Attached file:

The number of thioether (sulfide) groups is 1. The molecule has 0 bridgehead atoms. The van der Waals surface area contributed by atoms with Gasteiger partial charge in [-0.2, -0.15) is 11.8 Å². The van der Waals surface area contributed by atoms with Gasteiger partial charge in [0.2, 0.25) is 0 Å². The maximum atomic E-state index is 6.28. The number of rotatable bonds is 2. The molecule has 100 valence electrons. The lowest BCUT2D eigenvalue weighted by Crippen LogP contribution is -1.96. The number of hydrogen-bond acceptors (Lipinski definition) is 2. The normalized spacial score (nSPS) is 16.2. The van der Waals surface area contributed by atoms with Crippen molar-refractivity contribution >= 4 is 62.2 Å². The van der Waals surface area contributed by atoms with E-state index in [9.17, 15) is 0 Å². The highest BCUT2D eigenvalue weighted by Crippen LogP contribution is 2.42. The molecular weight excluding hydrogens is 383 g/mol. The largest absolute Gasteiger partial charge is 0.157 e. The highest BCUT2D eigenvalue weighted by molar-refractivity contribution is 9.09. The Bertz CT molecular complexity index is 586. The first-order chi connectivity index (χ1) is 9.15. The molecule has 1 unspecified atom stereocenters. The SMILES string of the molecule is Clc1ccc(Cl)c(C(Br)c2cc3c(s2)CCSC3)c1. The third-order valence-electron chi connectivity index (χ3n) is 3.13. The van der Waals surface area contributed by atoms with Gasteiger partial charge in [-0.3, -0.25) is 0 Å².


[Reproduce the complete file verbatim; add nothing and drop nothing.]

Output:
The number of thioether (sulfide) groups is 1. The molecule has 0 bridgehead atoms. The van der Waals surface area contributed by atoms with Gasteiger partial charge in [-0.2, -0.15) is 11.8 Å². The van der Waals surface area contributed by atoms with Gasteiger partial charge in [0.2, 0.25) is 0 Å². The maximum atomic E-state index is 6.28. The number of rotatable bonds is 2. The molecule has 100 valence electrons. The lowest BCUT2D eigenvalue weighted by Crippen LogP contribution is -1.96. The number of hydrogen-bond acceptors (Lipinski definition) is 2. The normalized spacial score (nSPS) is 16.2. The van der Waals surface area contributed by atoms with Crippen molar-refractivity contribution >= 4 is 62.2 Å². The van der Waals surface area contributed by atoms with E-state index in [9.17, 15) is 0 Å². The highest BCUT2D eigenvalue weighted by Crippen LogP contribution is 2.42. The molecular weight excluding hydrogens is 383 g/mol. The largest absolute Gasteiger partial charge is 0.157 e. The highest BCUT2D eigenvalue weighted by molar-refractivity contribution is 9.09. The Bertz CT molecular complexity index is 586. The first-order chi connectivity index (χ1) is 9.15. The molecule has 1 unspecified atom stereocenters. The SMILES string of the molecule is Clc1ccc(Cl)c(C(Br)c2cc3c(s2)CCSC3)c1. The third-order valence-electron chi connectivity index (χ3n) is 3.13. The van der Waals surface area contributed by atoms with Gasteiger partial charge in [-0.3, -0.25) is 0 Å².